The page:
A New Mayor in Oakland Park
The City of Oakland Park does not hold elections for Mayor. The City’s residents elect commissioners who then serve as Mayor for one year. This past year Vice Mayor Matt Sparks was sworn in as Mayor on November 2oth, 2019.
Living In Oakland Park asked Mayor Sparks for an interview so we, the residents of Oakland Park, could become acquainted with Matthew Alan Sparks, the Mayor and the man.
In this first part of our interview we are going to meet the Mayor and in part two we will meet the man.
The day we sat down with him he had Mustang ball cap on and low key Oakland Park shirt with his name as Mayor. Unless you were paying really close attention Mayor Sparks could pass you on the street and you wouldn’t even know it. It was really telling of who the Mayor is, a down to earth guy with the best intentions for the City. Read on and see for yourself as Mayor Sparks shares his thoughts about being the new Mayor of Oakland Park.
Q: What do you want Oakland Park residents to know about their new Mayor?
A: I want them to know that I am reachable. You can get my attention, my phone number is my phone number, the one that is out there. If there is an issue, I come to your house… usually I just try to get to the person and see the conditions they are talking about because when they describe it over the phone it is not always what you think it is in your head. Just get out there and make public contact. That is a big thing for me.
About myself, I think I sort of am in line with the majority of where the Commission is going with the City, we are on the same path. As far as where we may go, I am never at a point where I can never change my mind.
I will always give somebody a chance like when there is something on first and second reading. First reading, I will pass it, but if the issues that come up as maybe hurdles, if we can clear those by the second reading, I will pass it. If we can’t clear those hurdles, I usually reject it. So I am open to pretty much allowing people enough leeway to get their message across but if it comes to a point where overall it either hurts the community or isn’t harmonious to the surrounding areas, that is where I change my mind and say well ‘I am sorry, this isn’t going to work out’.
Why did you choose to run for the City Commission in the first place?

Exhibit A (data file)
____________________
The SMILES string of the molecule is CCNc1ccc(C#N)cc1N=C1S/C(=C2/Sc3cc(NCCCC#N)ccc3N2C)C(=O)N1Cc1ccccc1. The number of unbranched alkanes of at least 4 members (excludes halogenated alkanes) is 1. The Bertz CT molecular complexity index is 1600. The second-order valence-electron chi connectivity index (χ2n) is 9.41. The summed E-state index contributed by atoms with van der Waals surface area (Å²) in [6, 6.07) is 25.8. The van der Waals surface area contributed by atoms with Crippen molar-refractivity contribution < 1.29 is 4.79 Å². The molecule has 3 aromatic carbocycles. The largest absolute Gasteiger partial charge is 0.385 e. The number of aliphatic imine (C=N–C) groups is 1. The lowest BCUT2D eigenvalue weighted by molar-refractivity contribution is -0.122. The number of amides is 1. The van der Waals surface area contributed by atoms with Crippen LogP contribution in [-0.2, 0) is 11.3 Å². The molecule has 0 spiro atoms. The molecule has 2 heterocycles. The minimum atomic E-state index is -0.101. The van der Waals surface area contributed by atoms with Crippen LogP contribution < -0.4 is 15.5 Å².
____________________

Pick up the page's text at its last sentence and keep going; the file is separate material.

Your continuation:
A: That’s an interesting one. I ran because the lot next door to my house was empty and they used it as a staging are for Bid Pack 9. When I was purchasing my home, the real estate agent would only show it to me on Sundays. I thought it was a little odd but I thought it was just because they were doing upgrades inside, and then we decided to buy the house and found out that Monday through Saturday from 7am-7pm that lot was bulldozers and trucks and dumping, concrete and moving, beeps and pounding (chuckles) and I can understand why they had a hard time selling that house (chuckles).
I brought my complaint to the Commission and I felt as though it fell on deaf ears. I went ahead and did the LGA (Local Government Academy), that was my first thing. Let me get more in tune with the City, because maybe I could help myself… Then I decided to run because I thought I could help others. I didn’t want other people to go through the same thing I did. I wanted to be helpful to other people so that they thought they had an ear on the dais.
Looking back on it I wouldn’t say it fell on deaf ears, I would just that it was kind of unfortunate. That it happened the way that it did, but if it didn’t happen that way, would I be where I am?
Was it hard to adjust to public life?
A: There was a little bit of adjustment because you are in a seat where you are accountable, and people expect, because nobody has a specific area. It doesn’t matter where you live in Oakland Park, I serve Oakland Park.
What are your biggest challenges as a public figure?